So what is architectural journalism all about? Architectural journalism is a written documentation of architecture -- the field encompasses thorough research and involvement in the latest construction techniques, building materials, specialised services, the coverage of architectural seminars, conferences, features, forms, the analysis of building structures and a lot more. To a large extent, architectural journalism affects the way the infrastructure of a society develops, because architecture is less about the design of buildings and more about an attitude towards life.

The scope of architectural journalism is only visible to those who wish to see it. It is widely accepted as a legitimate architectural course, and a few institutes abroad even offer a Master's degree in the subject. While the scope in other countries is definitely large as compared to India, times are changing -- the Internet now reaches out all across the world, and using it as a medium, anyone can pursue writing for architectural publications or websites. The number of architectural journals being published in India is also on the rise. And why look only to journals? Full-fledged writers can focus on regular architectural features in regional and national newspapers, while amateurs can document the limitations, difficulties and validity of a career in the field.

Architecture is the most public, but least discussed of the arts and arguably also the least understood. For those of us who write about the field, it poses a challenge to explore how architectural forms both influence and are influenced by the larger culture. I have gathered that this is a never-ending learning process. You see and you learn -- and then you write. My career gives me great satisfaction, because I have realised that the exposure it gives me to architecture is something I may have missed out on, had I been a harcore architect.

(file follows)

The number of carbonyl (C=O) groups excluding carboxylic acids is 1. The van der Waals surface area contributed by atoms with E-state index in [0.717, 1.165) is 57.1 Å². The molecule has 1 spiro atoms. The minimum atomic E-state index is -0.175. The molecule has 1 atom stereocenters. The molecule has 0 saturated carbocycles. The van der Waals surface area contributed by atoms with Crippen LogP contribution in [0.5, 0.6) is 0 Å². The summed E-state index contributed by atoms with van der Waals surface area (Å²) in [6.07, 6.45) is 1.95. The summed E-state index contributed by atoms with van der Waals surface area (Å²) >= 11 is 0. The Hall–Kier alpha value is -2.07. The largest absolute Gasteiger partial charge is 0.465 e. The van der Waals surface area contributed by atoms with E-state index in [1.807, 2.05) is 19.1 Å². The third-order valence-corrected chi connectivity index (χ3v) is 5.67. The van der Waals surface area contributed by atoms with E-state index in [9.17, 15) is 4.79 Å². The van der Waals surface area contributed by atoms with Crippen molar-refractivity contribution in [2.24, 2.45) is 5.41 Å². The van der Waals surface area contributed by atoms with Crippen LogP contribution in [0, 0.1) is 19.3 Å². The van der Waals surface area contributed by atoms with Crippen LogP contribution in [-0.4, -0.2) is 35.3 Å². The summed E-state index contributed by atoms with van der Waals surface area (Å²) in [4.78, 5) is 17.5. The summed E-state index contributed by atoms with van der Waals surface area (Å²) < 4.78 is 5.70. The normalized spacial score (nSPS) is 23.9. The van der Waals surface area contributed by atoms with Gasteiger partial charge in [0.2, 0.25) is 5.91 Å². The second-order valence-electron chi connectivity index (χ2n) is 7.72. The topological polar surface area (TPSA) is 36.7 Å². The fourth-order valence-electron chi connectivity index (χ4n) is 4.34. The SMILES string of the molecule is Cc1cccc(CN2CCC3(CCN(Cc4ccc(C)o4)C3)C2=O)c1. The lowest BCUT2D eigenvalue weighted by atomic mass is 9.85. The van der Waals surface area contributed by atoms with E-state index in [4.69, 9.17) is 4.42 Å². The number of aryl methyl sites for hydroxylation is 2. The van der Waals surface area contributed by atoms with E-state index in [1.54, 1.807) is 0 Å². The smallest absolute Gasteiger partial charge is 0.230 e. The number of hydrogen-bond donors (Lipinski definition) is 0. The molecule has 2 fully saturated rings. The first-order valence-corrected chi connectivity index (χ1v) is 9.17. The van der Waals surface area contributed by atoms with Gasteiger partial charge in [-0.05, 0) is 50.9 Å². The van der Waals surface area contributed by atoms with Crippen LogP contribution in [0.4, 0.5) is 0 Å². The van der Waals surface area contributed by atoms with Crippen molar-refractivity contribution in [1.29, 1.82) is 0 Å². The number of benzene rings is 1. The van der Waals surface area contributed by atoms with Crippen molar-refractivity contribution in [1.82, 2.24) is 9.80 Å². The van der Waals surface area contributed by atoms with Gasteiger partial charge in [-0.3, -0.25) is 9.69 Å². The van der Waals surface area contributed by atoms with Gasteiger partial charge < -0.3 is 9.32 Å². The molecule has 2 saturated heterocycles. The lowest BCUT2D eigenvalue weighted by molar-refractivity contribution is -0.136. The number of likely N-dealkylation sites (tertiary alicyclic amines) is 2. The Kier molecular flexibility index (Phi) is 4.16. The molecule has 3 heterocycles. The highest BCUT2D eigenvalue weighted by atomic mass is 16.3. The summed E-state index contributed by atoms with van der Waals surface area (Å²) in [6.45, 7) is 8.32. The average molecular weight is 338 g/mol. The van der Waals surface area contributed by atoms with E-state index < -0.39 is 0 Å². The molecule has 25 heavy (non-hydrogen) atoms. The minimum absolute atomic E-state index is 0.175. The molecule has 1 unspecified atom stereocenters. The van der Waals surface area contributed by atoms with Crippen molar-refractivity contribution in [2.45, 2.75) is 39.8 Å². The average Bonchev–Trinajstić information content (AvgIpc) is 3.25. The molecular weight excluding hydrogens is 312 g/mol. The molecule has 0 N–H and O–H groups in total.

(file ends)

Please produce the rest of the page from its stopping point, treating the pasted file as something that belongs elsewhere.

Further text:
A job as an architectural journalist is hectic enough to keep you occupied all day. A lot of reading is required -- one has to keep abreast of new trends, architects and techniques in order to avoid stagnation. Of course, if you have an architect's background, you will have the occasional urge to pick up a pencil and start designing something -- if it happens often, it may not be a bad idea to take that up part-time as well.

Times are changing. It's no longer a world where everyone had to be a doctor, or an engineer, or a MBA. Education instills in us the confidence that we know what we want from life and what we want to give to it. But there are still thousands out there who are knocking themselves out trying to do everything they think they should do, and never getting around to doing what they want to do.

So for all those who are genuinely interested in the field of architectural journalism -- go for it. Remember what Gandhi said (I always do when I'm about to embark upon a new venture): "Men often become what they believe themselves to be. If I believe I cannot do something, it makes me incapable of doing it. But when I believe I can, then I acquire the ability to do it even if I didn't have it in the beginning."

A qualified architect, Apurva Bose is based in the UK and is currently pursuing architectural journalism. She can be contacted at